Jobs: Immigration cap ‘leads to more EU workers in the UK’

Immigration from non-EU countries is subject to a cap
Immigration from non-EU countries is subject to a cap
0
Have your say

MORE than 242,000 people came into the UK than left the country in the three months to September 2010 according a report out recently.

The 50 per cent rise in net migration in the ONS Migration Statistics Quarterly Report may be partly explained by more people coming to the UK from the European Union in response to the government’s cap on non-EU migration, says the Chartered Institute of Personnel and Development (CIPD).

Gerwyn Davies, public policy Adviser, CIPD, said: “News that net migration has increased comes as no surprise given the recent rise in the number of EU workers in employment in the UK, which is overshadowing a sharp fall in the number from outside the EU.

“While there are many drivers at play, it is no coincidence that this trend has coincided with the introduction of the temporary cap on non-EU workers, which seems to have opened up more opportunities for EU workers. This is consistent with employers who have said that they would look to the EU to recruit workers to fill vacancies that are sometimes difficult to fill, in response to the cap on non-EU migrant workers.”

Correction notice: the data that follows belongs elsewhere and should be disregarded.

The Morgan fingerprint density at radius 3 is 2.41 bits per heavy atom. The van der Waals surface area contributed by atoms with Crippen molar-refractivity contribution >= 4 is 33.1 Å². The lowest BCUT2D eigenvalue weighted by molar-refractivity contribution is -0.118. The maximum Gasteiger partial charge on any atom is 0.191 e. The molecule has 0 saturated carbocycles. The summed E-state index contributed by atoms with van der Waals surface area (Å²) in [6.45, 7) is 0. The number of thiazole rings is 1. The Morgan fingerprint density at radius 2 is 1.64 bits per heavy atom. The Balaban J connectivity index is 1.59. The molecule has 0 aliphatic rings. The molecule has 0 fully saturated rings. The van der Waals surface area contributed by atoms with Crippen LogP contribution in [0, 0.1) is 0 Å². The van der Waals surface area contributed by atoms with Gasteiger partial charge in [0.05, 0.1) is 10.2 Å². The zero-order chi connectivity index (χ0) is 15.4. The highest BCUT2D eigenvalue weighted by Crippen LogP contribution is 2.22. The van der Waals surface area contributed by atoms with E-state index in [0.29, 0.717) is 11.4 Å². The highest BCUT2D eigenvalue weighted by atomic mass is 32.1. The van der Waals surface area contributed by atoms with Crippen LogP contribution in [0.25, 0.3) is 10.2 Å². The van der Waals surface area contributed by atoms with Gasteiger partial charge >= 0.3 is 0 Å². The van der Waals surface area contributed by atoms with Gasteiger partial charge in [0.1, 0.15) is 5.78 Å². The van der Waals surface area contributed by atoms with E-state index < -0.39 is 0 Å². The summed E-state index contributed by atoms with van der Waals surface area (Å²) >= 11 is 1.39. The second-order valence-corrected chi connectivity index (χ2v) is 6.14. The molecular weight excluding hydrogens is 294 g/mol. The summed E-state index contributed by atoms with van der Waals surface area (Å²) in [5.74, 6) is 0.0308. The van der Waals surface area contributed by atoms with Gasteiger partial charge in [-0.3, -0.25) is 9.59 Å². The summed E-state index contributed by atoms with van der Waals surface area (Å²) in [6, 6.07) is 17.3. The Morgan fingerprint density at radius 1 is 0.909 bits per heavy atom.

The figures from the Workforce Job Series show that the number of EU 14 nationals in employment has risen by 12 per cent during the past year, while the number of EU 8 nationals has increased by 25 per cent.

In contrast, the number of people in employment from New Zealand and Australia has fallen by more than a third, while the number of people in employment from USA has fallen by more than 10 per cent. The number of UK nationals in employment has increased by 0.7 per cent.

Mr Davies added: “The figures offer further evidence that keeping out skilled non-EU workers won’t help unemployed people in the UK in the near term, given the recent rise in the number of EU workers who – it should be stressed – have unlimited access to the UK labour market. It could however have real and negative consequences for both business and public sector organisations.”